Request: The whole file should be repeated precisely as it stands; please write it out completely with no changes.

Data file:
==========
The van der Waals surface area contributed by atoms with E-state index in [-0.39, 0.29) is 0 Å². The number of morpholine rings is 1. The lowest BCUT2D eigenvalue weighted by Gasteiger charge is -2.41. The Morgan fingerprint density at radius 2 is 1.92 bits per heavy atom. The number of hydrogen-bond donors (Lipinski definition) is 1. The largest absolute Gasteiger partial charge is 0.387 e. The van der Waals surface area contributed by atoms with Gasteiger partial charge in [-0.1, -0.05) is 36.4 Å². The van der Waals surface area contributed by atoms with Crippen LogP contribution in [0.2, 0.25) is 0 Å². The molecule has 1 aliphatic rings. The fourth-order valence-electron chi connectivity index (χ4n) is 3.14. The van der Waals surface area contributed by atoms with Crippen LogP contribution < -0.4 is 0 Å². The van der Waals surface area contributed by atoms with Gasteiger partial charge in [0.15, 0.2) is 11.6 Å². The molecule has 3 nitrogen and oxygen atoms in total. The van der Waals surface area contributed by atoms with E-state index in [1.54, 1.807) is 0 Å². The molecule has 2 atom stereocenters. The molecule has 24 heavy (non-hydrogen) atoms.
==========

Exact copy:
The van der Waals surface area contributed by atoms with E-state index in [-0.39, 0.29) is 0 Å². The number of morpholine rings is 1. The lowest BCUT2D eigenvalue weighted by Gasteiger charge is -2.41. The Morgan fingerprint density at radius 2 is 1.92 bits per heavy atom. The number of hydrogen-bond donors (Lipinski definition) is 1. The largest absolute Gasteiger partial charge is 0.387 e. The van der Waals surface area contributed by atoms with Gasteiger partial charge in [-0.1, -0.05) is 36.4 Å². The van der Waals surface area contributed by atoms with Crippen LogP contribution in [0.2, 0.25) is 0 Å². The molecule has 1 aliphatic rings. The fourth-order valence-electron chi connectivity index (χ4n) is 3.14. The van der Waals surface area contributed by atoms with Crippen LogP contribution < -0.4 is 0 Å². The van der Waals surface area contributed by atoms with Gasteiger partial charge in [0.15, 0.2) is 11.6 Å². The molecule has 3 nitrogen and oxygen atoms in total. The van der Waals surface area contributed by atoms with E-state index in [1.54, 1.807) is 0 Å². The molecule has 2 atom stereocenters. The molecule has 24 heavy (non-hydrogen) atoms.